Many of you know Alana Newhouse, the Arts and Culture editor of the Forward, has a new book out, A Living Lens: Photographs of Jewish Life from the Pages of the Forward.
Alana spoke last night at the local Jewish Book Fair. The book is beautiful (as, by the way, is Alana). But more than that, the book is important. The Yiddish Forverts was by far the largest non-English language newspaper in America ever, selling hundreds of thousands of copies daily. Its photographers and journalists captured an era, from the teaming tenements of the Lower East Side to Washington political intrigue, all with a uniquely Jewish and labor-centric outlook.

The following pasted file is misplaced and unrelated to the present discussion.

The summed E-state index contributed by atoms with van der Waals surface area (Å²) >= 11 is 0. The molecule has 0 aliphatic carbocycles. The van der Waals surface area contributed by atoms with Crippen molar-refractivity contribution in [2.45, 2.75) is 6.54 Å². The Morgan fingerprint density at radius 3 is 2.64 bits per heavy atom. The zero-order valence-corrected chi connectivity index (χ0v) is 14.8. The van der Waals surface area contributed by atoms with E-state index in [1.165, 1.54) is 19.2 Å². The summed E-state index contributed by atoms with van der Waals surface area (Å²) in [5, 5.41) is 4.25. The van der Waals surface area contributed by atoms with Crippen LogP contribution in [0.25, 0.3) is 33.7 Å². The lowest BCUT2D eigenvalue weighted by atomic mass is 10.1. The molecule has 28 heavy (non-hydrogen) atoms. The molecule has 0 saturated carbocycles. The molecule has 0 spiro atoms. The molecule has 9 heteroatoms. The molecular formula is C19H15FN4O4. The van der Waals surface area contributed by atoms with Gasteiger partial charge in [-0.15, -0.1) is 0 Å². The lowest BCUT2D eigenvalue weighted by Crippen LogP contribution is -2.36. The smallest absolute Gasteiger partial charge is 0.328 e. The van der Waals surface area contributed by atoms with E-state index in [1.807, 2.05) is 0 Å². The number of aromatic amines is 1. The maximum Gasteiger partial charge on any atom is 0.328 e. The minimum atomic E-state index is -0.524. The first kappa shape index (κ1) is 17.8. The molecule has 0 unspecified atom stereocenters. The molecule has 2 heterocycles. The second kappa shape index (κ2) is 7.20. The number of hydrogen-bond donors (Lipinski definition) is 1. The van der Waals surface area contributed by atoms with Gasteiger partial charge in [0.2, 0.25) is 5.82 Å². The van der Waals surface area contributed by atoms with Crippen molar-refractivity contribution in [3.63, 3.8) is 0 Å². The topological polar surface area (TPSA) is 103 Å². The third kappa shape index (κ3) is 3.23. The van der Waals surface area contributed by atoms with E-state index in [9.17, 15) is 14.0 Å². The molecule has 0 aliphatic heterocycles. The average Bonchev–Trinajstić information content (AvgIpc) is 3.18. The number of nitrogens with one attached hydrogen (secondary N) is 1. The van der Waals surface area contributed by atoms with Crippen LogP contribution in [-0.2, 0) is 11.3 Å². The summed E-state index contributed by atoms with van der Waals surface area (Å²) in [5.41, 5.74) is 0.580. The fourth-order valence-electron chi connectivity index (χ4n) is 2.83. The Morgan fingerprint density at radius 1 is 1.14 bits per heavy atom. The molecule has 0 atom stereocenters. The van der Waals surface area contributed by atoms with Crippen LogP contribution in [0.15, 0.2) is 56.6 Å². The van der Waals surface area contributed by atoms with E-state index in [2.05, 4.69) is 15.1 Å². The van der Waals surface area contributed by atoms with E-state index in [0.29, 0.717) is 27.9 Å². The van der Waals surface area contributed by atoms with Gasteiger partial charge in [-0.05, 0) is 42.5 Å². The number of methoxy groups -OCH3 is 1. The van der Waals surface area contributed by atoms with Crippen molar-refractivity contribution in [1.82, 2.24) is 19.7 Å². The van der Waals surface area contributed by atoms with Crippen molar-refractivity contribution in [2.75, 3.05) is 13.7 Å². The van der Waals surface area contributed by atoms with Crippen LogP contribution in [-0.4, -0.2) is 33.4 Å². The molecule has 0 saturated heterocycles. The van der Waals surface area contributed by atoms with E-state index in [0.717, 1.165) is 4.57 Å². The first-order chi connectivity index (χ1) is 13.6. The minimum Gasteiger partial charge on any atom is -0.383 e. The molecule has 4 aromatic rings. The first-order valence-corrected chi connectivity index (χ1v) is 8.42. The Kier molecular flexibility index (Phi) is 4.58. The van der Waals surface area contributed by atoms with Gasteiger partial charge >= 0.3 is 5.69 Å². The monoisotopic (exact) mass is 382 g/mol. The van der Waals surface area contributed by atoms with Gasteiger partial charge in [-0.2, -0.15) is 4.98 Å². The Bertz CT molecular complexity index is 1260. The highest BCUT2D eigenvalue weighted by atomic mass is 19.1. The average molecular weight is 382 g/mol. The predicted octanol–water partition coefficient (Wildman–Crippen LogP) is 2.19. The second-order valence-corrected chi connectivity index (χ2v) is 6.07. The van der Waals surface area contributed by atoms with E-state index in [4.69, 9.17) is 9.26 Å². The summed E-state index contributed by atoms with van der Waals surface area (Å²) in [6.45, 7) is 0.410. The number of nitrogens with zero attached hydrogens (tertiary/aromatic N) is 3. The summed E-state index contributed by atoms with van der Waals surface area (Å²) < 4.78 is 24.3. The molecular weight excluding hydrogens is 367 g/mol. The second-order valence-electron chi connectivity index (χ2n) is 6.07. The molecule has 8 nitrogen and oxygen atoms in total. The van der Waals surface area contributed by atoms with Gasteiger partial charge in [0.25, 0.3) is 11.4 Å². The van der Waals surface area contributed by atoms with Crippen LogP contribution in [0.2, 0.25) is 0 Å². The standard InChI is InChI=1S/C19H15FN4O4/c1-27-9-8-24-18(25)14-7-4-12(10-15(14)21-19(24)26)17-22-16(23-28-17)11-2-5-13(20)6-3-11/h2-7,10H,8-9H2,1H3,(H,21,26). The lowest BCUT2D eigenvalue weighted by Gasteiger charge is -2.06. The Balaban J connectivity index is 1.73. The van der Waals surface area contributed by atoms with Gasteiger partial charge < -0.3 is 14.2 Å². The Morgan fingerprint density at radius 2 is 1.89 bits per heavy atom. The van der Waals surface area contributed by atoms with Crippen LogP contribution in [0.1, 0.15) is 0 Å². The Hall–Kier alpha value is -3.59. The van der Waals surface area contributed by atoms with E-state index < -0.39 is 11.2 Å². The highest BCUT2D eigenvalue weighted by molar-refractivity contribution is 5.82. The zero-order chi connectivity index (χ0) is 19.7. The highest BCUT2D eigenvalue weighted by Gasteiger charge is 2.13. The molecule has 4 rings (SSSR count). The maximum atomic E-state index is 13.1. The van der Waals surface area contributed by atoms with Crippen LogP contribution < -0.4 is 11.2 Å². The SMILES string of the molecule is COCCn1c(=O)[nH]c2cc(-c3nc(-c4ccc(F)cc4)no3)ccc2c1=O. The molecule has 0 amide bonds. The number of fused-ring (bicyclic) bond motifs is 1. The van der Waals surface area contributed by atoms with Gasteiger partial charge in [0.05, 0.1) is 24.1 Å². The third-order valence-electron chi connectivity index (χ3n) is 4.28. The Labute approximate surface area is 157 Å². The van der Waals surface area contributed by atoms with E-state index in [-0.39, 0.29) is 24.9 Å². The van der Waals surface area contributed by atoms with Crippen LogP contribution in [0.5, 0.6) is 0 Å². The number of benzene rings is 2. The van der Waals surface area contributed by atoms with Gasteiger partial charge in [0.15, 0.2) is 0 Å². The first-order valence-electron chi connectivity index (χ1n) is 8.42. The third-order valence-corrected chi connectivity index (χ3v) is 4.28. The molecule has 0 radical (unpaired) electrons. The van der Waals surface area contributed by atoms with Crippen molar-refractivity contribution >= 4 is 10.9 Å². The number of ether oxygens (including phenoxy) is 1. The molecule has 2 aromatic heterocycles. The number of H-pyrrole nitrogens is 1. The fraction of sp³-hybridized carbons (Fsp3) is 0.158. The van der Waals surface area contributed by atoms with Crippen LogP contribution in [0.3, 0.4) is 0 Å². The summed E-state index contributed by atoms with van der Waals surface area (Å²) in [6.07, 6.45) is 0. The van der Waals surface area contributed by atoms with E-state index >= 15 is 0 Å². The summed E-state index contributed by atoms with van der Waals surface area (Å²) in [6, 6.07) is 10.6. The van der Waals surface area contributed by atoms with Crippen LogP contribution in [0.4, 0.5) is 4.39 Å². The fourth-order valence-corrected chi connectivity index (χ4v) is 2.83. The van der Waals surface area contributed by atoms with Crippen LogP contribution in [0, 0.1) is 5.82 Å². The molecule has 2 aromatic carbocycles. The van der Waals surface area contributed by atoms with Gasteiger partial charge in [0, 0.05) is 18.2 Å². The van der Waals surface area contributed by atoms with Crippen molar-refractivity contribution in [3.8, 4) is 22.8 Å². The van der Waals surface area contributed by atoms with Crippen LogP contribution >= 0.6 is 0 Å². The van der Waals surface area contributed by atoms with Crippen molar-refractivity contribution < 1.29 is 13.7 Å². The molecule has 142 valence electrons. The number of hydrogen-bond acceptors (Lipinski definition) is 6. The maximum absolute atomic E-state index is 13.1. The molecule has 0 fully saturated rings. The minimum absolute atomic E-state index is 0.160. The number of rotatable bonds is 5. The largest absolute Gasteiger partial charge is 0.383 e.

No book of history alone can communicate what this book does with its beautifully rendered photographs, archival matter and essays.
Jews speak often about continuity. We want our children to be Jewish in whatever way we understand Judaism and community affiliation. But we do that in the here and now, as if we had always looked this way, lived this way, spoken this way and been Jewish in this way. This, I think, is a tremendous error.
Hanukka is just around the corner. A Living Lens is a gift that can be enjoyed for years, across generations. Will having a copy in your home keep your kids Jewish?
Of course not. But it will give them a greater appreciation for what Judaism was not so long ago, before suburban temples and a newly-populist Reform Movement, and let them connect with a world that is no more. And who knows where that might lead …